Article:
Brewer Closer John Axford being congratulated after Game 4
of the 2011 National League Championship Series.
For Sunday, October 23, 2011
Was Jesus credible? When reading this passage it’s very easy to focus on the first part and forget about the second.
The first part is certainly compelling. In his prior at bat, Jesus hit the Sadducees out of the park. Now the Pharisees, as the other half of Israel’s theological “A Team”, decide it’s time for them to step in. They send their Closer (“an expert in the law“) to see if this Jesus character can’t be brought back down to size. The Expert comes in hard, high, and fast: “Teacher, which is the greatest commandment in the law?” The idea is to throw Jesus an un-hittable pitch (how could any one commandment be greater than all the others?!)
Jesus answers in two parts. First, he says, “Love the Lord your God with all your heart and with all your soul and with all your mind.” Love is the glue that holds the gospel together. If we aren’t willing to love our Heavenly Father with all of our heart, soul, and mind, the exercise of Christianity is really pointless. The second commandment then naturally follows from the first: “Love your neighbor as yourself.” Good answer. Jesus has just knocked The Expert’s best pitch clean out of the park.
Yet Jesus does not stop there. He proceeds to throw the Pharisees a pitch of his own: “Whose son is the Christ?” “Oh, well, that’s easy” respond the Pharisees, “The Christ is the Son of David. Everybody knows that.” The hanging curve came in looking like a big softball, but then the pitch breaks violently. Jesus asks, “Okay… if Christ is the Son of David then why would David call him Lord? If David called him Lord, how could he also be David’s son?” Swing and a miss: “No one could say a word in reply and from that day on no one dared to ask him any more questions.” For the Pharisees, questioning the validity of the Scriptures was a non-starter. There was only one other option: The Christ was not only David’s son but also God himself in human form, now standing right in front of them.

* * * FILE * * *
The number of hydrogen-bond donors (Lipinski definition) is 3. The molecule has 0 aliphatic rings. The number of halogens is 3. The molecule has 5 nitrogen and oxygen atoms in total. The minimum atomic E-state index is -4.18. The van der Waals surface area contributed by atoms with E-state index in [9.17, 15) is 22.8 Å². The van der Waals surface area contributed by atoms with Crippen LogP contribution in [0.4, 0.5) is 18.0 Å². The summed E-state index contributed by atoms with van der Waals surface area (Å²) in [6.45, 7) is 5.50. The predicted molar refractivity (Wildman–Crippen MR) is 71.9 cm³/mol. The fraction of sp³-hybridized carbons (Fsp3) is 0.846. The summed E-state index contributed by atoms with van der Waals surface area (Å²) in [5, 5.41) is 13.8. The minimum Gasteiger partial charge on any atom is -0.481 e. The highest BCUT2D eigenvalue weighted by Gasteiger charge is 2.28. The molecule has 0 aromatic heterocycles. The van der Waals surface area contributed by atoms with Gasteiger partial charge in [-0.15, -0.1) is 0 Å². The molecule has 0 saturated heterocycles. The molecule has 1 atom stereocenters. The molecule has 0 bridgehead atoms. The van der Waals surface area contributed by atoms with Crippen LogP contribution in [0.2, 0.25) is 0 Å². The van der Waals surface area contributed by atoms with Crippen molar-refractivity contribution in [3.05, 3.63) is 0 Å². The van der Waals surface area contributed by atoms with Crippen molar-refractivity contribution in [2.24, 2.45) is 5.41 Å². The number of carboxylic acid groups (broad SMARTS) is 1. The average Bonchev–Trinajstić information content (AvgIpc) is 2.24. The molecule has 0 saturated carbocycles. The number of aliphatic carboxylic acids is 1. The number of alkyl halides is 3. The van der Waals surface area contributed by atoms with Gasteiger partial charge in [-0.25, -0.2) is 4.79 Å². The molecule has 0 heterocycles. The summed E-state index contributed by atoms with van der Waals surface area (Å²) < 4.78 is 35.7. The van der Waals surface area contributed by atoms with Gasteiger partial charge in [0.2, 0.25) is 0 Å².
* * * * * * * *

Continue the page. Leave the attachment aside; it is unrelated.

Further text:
What holds these two passages together is the question, “Who is this guy?” Jesus’ credibility was being challenged by the best lawyers and theologians in the land and he passed with a home run followed by a shutdown inning.
So what does this passage call for from us? For those of us who are not yet Christians this is a call to wrestle seriously with whether Jesus was who he says he was: the Son of God and God’s final offer to save us from ourselves. For those of us who are Christians this is a call to live in light of the truth we know: do our lives reflect the credibility we know Jesus to possess?
If Jesus’ credibility was being challenged in our culture, who would be challenging him, what questions would they ask, and how would he respond?
Author’s note: I have informed Google that the extra spaces their editor is putting between my paragraphs may soon cause me to migrate to WordPress. Manually editing the HTML has grown tiresome. I am still awaiting a reply. Blogger just hasn’t been the same since it’s acquisition.